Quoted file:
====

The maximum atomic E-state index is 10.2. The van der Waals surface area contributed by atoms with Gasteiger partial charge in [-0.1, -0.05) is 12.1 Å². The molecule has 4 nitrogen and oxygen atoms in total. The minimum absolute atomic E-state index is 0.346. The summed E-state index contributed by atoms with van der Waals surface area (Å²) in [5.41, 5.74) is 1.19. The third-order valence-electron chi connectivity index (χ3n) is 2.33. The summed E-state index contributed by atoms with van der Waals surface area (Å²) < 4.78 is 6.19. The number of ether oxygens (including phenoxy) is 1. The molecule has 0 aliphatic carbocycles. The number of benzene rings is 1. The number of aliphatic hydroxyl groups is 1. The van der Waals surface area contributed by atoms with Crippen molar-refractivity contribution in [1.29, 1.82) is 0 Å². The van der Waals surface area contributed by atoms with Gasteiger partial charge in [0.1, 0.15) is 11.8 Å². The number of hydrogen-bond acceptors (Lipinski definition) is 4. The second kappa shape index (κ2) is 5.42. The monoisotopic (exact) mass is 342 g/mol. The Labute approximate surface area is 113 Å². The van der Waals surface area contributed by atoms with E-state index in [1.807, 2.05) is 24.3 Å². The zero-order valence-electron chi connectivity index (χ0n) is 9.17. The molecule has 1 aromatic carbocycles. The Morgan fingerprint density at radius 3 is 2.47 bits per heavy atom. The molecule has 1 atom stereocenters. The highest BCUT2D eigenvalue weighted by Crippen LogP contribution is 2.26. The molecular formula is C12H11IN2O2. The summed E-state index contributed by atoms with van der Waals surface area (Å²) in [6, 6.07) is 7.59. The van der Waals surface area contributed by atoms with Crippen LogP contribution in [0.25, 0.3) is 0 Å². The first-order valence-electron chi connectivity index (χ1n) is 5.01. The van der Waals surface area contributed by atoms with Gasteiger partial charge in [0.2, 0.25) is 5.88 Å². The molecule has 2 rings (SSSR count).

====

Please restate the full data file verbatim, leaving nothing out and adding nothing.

The maximum atomic E-state index is 10.2. The van der Waals surface area contributed by atoms with Gasteiger partial charge in [-0.1, -0.05) is 12.1 Å². The molecule has 4 nitrogen and oxygen atoms in total. The minimum absolute atomic E-state index is 0.346. The summed E-state index contributed by atoms with van der Waals surface area (Å²) in [5.41, 5.74) is 1.19. The third-order valence-electron chi connectivity index (χ3n) is 2.33. The summed E-state index contributed by atoms with van der Waals surface area (Å²) < 4.78 is 6.19. The number of ether oxygens (including phenoxy) is 1. The molecule has 0 aliphatic carbocycles. The number of benzene rings is 1. The number of aliphatic hydroxyl groups is 1. The van der Waals surface area contributed by atoms with Crippen molar-refractivity contribution in [1.29, 1.82) is 0 Å². The van der Waals surface area contributed by atoms with Gasteiger partial charge in [0.1, 0.15) is 11.8 Å². The number of hydrogen-bond acceptors (Lipinski definition) is 4. The second kappa shape index (κ2) is 5.42. The monoisotopic (exact) mass is 342 g/mol. The Labute approximate surface area is 113 Å². The van der Waals surface area contributed by atoms with E-state index in [1.807, 2.05) is 24.3 Å². The zero-order valence-electron chi connectivity index (χ0n) is 9.17. The molecule has 1 aromatic carbocycles. The Morgan fingerprint density at radius 3 is 2.47 bits per heavy atom. The molecule has 1 atom stereocenters. The highest BCUT2D eigenvalue weighted by Crippen LogP contribution is 2.26. The molecular formula is C12H11IN2O2. The summed E-state index contributed by atoms with van der Waals surface area (Å²) in [6, 6.07) is 7.59. The van der Waals surface area contributed by atoms with Crippen LogP contribution in [0.25, 0.3) is 0 Å². The first-order valence-electron chi connectivity index (χ1n) is 5.01. The van der Waals surface area contributed by atoms with Gasteiger partial charge in [0.2, 0.25) is 5.88 Å². The molecule has 2 rings (SSSR count).